Nebraska Center for Writers

Chimney Rock What the Critics Say
About Donal Heffernan

DUETS OF MOTION
HILLSIDES
ORION



Duets of Motion
Copyright © 2001
by Donal Heffernan
Lone Oak Press
How to Buy

Motion defines our lives. Within this motion are the many duets we all experience. These contemporary stories are about those duets: duets with another person, people, forces, or "sacred" places, objects and beliefs. Several stories bounce into the spiritworlds of the Lakota and Chippewa. — from the publisher

This is Donal Heffernan's third and latest book of poetry and fiction that I've read, and I believe his best for the reason it moves in and out of realty, but somehow never leaves the world of facts and the physical. These stories about what we the living risk — these are some of the best short fiction pieces I've read. The book is both for those who enjoy poetry and stories on a level that hits you in the soul and gut. I highly recommend it. — M Wolf, Poetry Ireland

Motion defines our lives, according to Heffernan in his new book, Duets of Motion. The heart of this motion is an array of many duets we all experience: duets with another person, forces, or sacred places, objects and beliefs. Several of his stories bounce into the spiritworlds of the Lakota and Chippewa. The cover of Duets is by an internationally known Chippewa artist, Roy Thomas, Thunder Bay, Ontario. — New York Times


Hillsides: Poems & Tales
Copyright ©
by Donal Heffernan
Anvil Press

The reader must be alert for sudden and surprising truths. There should be signs in Heffernan's book, such as those on Irish roads reading "Black Spots" — warning of hidden things, entrances and exits, not expected or visible, to alert the reader along the way. — Senator Eugene McCarthy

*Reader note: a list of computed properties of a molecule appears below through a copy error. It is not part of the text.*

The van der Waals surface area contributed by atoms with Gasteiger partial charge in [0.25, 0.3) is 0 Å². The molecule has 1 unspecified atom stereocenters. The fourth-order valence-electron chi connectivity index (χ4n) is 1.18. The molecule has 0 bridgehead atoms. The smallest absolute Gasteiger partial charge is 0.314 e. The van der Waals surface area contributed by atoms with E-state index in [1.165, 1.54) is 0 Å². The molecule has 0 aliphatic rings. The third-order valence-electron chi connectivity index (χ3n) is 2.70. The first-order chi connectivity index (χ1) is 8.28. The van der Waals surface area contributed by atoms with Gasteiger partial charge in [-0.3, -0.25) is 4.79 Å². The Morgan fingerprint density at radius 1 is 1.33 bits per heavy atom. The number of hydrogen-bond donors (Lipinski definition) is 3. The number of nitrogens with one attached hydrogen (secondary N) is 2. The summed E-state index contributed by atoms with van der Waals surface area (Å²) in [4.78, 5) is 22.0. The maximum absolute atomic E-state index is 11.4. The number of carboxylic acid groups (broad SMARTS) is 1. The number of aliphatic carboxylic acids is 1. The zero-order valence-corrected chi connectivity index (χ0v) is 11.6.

Donal Heffernan doesn't like to be pushed around — by ancestors, politicians, the noise and busyness of the city, the spoilers of nature; and he doesn't like the pushers either. "Leave things alone, or you'll never see them clearly," he says many times in this collection of poems and short stories. About nature, he says, "You can't push a river/and hear her songs." To the whiners, he says, "Just take a number and wait/when you bully to the front of the line. He won't have the past shoved down his throat: "eating the past is a wretched dinner for the living." — Bill Holm, Minneapolis Tribune


Orion
Copyright © 1993
by Donal Heffernan
Lone Oak Press
How to Buy

Heffernan the poet is also Heffernan "The Hunter." His constellation may be one month, Asia, the next a voyage to Latin America and to Europe and Africa from time to time. Sooner or later, a poet had to step forward and comment on this era of NAFTA, UN, WTO and international technology deals. The new MBA hunters don't seem to notice they are being paid half-price along with the workers. His poems "Orion" and "Lakotaland" offer wonderful observations from an experienced hunter. This is contemporary poetry, screaming poetry, about today's world. He hits some homeruns in language, too. — Lee Egerstrom. Knight-Ridder Newspapers


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